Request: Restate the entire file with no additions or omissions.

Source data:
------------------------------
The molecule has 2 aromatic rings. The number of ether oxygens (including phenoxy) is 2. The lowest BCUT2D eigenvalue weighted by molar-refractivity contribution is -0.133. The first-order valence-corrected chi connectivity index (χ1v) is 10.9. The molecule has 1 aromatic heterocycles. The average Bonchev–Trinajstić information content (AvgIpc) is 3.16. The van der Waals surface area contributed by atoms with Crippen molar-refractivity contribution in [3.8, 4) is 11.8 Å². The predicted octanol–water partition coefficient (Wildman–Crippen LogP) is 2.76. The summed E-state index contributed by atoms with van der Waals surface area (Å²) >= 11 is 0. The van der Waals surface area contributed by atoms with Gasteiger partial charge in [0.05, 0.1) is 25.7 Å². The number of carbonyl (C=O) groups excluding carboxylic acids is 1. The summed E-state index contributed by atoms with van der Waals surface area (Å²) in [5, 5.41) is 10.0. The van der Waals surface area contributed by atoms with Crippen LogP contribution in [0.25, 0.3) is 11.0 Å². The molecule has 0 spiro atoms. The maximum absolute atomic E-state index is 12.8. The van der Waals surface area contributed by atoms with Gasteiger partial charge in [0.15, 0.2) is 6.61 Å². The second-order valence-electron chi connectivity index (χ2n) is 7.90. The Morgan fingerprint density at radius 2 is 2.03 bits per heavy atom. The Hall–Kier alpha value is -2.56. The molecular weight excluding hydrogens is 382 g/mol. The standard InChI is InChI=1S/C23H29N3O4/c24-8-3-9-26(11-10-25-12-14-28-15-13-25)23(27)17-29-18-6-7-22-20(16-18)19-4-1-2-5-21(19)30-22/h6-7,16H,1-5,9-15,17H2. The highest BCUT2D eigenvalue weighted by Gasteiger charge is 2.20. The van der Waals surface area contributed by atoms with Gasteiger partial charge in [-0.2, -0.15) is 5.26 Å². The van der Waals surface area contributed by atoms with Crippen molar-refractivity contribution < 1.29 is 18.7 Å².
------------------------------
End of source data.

The molecule has 2 aromatic rings. The number of ether oxygens (including phenoxy) is 2. The lowest BCUT2D eigenvalue weighted by molar-refractivity contribution is -0.133. The first-order valence-corrected chi connectivity index (χ1v) is 10.9. The molecule has 1 aromatic heterocycles. The average Bonchev–Trinajstić information content (AvgIpc) is 3.16. The van der Waals surface area contributed by atoms with Crippen molar-refractivity contribution in [3.8, 4) is 11.8 Å². The predicted octanol–water partition coefficient (Wildman–Crippen LogP) is 2.76. The summed E-state index contributed by atoms with van der Waals surface area (Å²) >= 11 is 0. The van der Waals surface area contributed by atoms with Gasteiger partial charge in [0.05, 0.1) is 25.7 Å². The number of carbonyl (C=O) groups excluding carboxylic acids is 1. The summed E-state index contributed by atoms with van der Waals surface area (Å²) in [5, 5.41) is 10.0. The van der Waals surface area contributed by atoms with Crippen LogP contribution in [0.25, 0.3) is 11.0 Å². The molecule has 0 spiro atoms. The maximum absolute atomic E-state index is 12.8. The van der Waals surface area contributed by atoms with Gasteiger partial charge in [0.15, 0.2) is 6.61 Å². The second-order valence-electron chi connectivity index (χ2n) is 7.90. The Morgan fingerprint density at radius 2 is 2.03 bits per heavy atom. The Hall–Kier alpha value is -2.56. The molecular weight excluding hydrogens is 382 g/mol. The standard InChI is InChI=1S/C23H29N3O4/c24-8-3-9-26(11-10-25-12-14-28-15-13-25)23(27)17-29-18-6-7-22-20(16-18)19-4-1-2-5-21(19)30-22/h6-7,16H,1-5,9-15,17H2. The highest BCUT2D eigenvalue weighted by Gasteiger charge is 2.20. The van der Waals surface area contributed by atoms with Gasteiger partial charge in [-0.2, -0.15) is 5.26 Å². The van der Waals surface area contributed by atoms with Crippen molar-refractivity contribution < 1.29 is 18.7 Å².